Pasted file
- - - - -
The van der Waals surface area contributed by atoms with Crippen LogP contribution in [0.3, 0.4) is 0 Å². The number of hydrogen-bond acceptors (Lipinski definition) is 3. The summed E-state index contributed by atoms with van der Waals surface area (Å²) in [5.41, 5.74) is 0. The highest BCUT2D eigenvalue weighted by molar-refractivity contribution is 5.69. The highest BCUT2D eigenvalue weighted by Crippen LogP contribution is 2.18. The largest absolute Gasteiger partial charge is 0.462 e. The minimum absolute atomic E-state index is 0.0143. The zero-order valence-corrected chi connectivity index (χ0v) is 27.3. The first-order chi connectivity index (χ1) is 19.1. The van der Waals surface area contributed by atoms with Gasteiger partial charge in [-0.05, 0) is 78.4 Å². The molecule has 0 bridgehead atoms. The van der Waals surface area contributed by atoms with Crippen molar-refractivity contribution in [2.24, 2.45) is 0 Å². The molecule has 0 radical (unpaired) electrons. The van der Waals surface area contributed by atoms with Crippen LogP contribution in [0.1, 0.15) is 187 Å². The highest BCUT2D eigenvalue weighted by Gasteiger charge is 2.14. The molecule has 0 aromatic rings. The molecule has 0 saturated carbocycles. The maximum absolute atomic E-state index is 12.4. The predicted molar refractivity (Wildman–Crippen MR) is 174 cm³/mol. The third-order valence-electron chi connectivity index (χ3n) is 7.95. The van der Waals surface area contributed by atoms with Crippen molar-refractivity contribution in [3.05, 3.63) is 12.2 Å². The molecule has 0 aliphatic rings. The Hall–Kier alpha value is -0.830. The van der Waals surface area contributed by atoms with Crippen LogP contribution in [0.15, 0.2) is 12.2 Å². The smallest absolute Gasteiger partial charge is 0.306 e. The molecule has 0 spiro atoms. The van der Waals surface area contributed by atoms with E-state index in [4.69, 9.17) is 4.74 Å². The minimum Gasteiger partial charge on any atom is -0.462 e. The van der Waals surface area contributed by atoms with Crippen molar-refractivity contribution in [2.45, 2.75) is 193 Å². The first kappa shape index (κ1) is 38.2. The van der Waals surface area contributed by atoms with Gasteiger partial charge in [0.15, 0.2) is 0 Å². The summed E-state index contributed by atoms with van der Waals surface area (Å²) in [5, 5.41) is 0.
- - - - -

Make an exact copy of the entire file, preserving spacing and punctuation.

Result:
The van der Waals surface area contributed by atoms with Crippen LogP contribution in [0.3, 0.4) is 0 Å². The number of hydrogen-bond acceptors (Lipinski definition) is 3. The summed E-state index contributed by atoms with van der Waals surface area (Å²) in [5.41, 5.74) is 0. The highest BCUT2D eigenvalue weighted by molar-refractivity contribution is 5.69. The highest BCUT2D eigenvalue weighted by Crippen LogP contribution is 2.18. The largest absolute Gasteiger partial charge is 0.462 e. The minimum absolute atomic E-state index is 0.0143. The zero-order valence-corrected chi connectivity index (χ0v) is 27.3. The first-order chi connectivity index (χ1) is 19.1. The van der Waals surface area contributed by atoms with Gasteiger partial charge in [-0.05, 0) is 78.4 Å². The molecule has 0 bridgehead atoms. The van der Waals surface area contributed by atoms with Crippen molar-refractivity contribution in [2.24, 2.45) is 0 Å². The molecule has 0 radical (unpaired) electrons. The van der Waals surface area contributed by atoms with Crippen LogP contribution in [0.1, 0.15) is 187 Å². The highest BCUT2D eigenvalue weighted by Gasteiger charge is 2.14. The molecule has 0 aromatic rings. The molecule has 0 saturated carbocycles. The maximum absolute atomic E-state index is 12.4. The predicted molar refractivity (Wildman–Crippen MR) is 174 cm³/mol. The third-order valence-electron chi connectivity index (χ3n) is 7.95. The van der Waals surface area contributed by atoms with Crippen molar-refractivity contribution in [3.05, 3.63) is 12.2 Å². The molecule has 0 aliphatic rings. The Hall–Kier alpha value is -0.830. The van der Waals surface area contributed by atoms with Crippen LogP contribution in [0.15, 0.2) is 12.2 Å². The smallest absolute Gasteiger partial charge is 0.306 e. The molecule has 0 spiro atoms. The van der Waals surface area contributed by atoms with E-state index in [4.69, 9.17) is 4.74 Å². The minimum Gasteiger partial charge on any atom is -0.462 e. The van der Waals surface area contributed by atoms with Crippen molar-refractivity contribution in [2.45, 2.75) is 193 Å². The first kappa shape index (κ1) is 38.2. The van der Waals surface area contributed by atoms with Gasteiger partial charge in [0.15, 0.2) is 0 Å². The summed E-state index contributed by atoms with van der Waals surface area (Å²) in [5, 5.41) is 0.